Standalone Sentences

A standalone sentence makes its point without implying follow-up or requiring preamble. That point does not have to be deep; “She had blonde hair,” clearly exists to give a description of the character. While it’s not enough information to be a story or interesting, it does not need more explanation before you consider the thought finished. Typically, a standalone sentence can be easily moved anywhere in the paragraph and still work. Deleting the sentences around it does not cause a comprehension or flow problem. It also doesn’t have an obvious next step. It could change subjects without it feeling like a lost thread. It also does not need to be simple, merely that the subject and action of the sentence are clear and feel finished.

There is nothing wrong with stand-alone sentences, and you will find that you use them often. The problem becomes when every sentence is independent of those around it, making the writing feel clunky as if the thoughts aren’t streamed together.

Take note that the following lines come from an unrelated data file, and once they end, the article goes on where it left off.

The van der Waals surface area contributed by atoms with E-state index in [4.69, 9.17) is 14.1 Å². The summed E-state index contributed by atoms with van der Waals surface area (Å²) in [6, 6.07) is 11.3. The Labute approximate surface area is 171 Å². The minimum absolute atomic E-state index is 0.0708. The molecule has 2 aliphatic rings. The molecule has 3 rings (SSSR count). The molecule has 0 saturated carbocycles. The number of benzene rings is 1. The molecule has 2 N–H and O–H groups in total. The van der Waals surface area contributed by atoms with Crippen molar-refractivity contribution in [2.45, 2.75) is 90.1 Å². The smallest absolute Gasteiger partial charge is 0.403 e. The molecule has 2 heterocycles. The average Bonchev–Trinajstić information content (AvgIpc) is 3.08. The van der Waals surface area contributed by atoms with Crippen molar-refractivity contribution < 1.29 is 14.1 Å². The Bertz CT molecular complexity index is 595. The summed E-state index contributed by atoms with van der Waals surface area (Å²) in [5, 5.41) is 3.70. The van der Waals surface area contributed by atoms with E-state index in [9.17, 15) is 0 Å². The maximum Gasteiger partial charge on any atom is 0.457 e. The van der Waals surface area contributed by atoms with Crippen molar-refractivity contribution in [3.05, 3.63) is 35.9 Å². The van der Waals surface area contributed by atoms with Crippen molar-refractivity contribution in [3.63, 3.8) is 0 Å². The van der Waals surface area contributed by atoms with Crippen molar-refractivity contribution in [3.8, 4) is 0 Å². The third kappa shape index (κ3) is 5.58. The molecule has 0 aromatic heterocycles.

Leading Sentences

Conversely, a leading sentence implies that the thought isn’t finished, or brings up an interesting question that the reader wants answered. “Johnny hated Susie for her blonde hair,” might not go into why, but it makes the reader feel like it should. A leading sentence often becomes attached to the following sentences and they must both exist (at some point) for it to feel complete. Leading sentences, in contrast to supportive sentences, are usually concept based; their style could allow them to be placed later, turning them into a conclusion instead of an introduction, but they still often need to be kept in the same area.

Supportive Sentences

Supportive sentences give a follow up on the information already provided. They might be capable of being a stand-alone except for the existence of the leading sentence requires them to be nearby to make sense: “Johnny hated Susie for her blonde hair. Light colored eyebrows made a woman look like a chimp.”

Supportive sentences often use pronouns to reference pre-established subjects: “Johnny hated Susie for her blonde hair. It reminded him of his mother.”